Without going into the mathematics, the Riesz representation theorem can prove that there is a unique solution for u(x) for the integral and hence the differential form. In addition, if f(x) is smooth, it also ensures that u(x) is smooth.

Once the integral or weak form has been set up, the next step is the discretization of the weak form. The integral form needs to be solved numerically and hence the integration is converted to a summation that can be calculated numerically. In addition, one of the primary goals of discretization is also to convert the integral form to a set of matrix equations that can be solved using well-known theories of matrix algebra.

As shown in Fig. 03, the domain is divided into small pieces known as “elements” and the corner point of each element is known as a “node”. The unknown functional u(x) are calculated at the nodal points. Interpolation functions are defined for each element to interpolate, for values inside the element, using nodal values. These interpolation functions are also often referred to as shape or ansatz functions. Thus the unknown functional u(x) can be reduced to

where nen is the number of nodes in the element, Ni and ui are the interpolation function and unknowns associated with node i, respectively. Similarly, interpolation can be used for the other functions v(x) and f(x) present in the weak form, so that the weak form can be rewritten as

The summation schemes can be transformed into matrix products and can be rewritten as

The weak form can now be reduced to a matrix form [K]{u} = {f}

Note above that the earlier trial function v(x) that had been multiplied does not exist anymore in the resulting matrix equation. Also here [K] is known as the stiffness matrix, {u} is the vector of nodal unknowns, and {R} is the residual vector. Further on, using numerical integration schemes, like Gauss or Newton-Cotes quadrature, the integrations in the weak form that forms the tangent stiffness and residual vector are also handled easily.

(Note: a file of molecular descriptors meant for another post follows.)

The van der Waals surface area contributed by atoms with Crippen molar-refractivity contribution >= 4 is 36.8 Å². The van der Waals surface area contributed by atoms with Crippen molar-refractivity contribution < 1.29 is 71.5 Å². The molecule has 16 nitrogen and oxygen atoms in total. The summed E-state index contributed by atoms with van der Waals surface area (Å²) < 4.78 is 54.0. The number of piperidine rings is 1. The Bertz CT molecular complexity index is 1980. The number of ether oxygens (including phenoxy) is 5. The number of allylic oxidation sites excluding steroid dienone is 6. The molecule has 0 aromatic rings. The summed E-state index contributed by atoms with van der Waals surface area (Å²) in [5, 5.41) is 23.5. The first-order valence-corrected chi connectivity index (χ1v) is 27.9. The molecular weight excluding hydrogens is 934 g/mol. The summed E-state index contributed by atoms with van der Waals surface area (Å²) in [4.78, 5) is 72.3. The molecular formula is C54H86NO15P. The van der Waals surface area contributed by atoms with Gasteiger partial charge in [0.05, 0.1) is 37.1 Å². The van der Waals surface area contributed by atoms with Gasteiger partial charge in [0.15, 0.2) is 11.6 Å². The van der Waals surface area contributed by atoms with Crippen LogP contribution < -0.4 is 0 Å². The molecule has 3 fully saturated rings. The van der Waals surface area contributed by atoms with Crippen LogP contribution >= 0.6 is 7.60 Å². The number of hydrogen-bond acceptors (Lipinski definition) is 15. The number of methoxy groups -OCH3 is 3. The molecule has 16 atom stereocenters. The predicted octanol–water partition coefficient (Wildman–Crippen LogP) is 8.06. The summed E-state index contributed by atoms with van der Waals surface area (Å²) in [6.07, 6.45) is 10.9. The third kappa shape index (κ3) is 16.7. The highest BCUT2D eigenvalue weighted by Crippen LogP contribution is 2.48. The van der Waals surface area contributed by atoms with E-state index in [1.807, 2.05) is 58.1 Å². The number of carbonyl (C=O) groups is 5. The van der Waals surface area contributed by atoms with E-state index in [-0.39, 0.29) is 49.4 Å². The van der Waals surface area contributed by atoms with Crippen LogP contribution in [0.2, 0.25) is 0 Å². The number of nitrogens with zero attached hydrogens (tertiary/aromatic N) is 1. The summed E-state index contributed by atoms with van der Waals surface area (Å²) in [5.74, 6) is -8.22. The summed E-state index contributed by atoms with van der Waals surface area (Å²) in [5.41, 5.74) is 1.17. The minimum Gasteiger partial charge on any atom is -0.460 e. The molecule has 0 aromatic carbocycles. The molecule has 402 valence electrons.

A lot of mathematics is involved in the decision of choosing interpolation functions, which requires knowledge of functional spaces (such as Hilbert and Sobolev). For more details in this regard, the references listed in the article “How Can I Learn Finite Element Analysis?” are recommended.

Once the matrix equations have been established, the equations are passed on to a solver to solve the system of equations. Depending on the type of problem, direct or iterative solvers are generally used. A more detailed overview of the solvers and how they work, as well as tips on how to choose between them, are available in the blog article “How to Choose Solvers: Direct or Iterative?“

As discussed earlier, traditional FEM technology has demonstrated shortcomings in modeling problems related to fluid mechanics and wave propagation. Several improvements have been made recently to improve the solution process and extend the applicability of finite element analysis to a wide range of problems. Some of the important ones still being used include:

Bubnov-Galerkin method requires continuity of displacement across elements. Although problems like contact, fracture, and damage involve discontinuities and jumps that cannot be directly handled by the finite element method. To overcome this shortcoming, XFEM was born in the 1990’s. XFEM works through the expansion of the shape functions with Heaviside step functions. Extra degrees of freedom are assigned to the nodes around the point of discontinuity so that the jumps can be considered.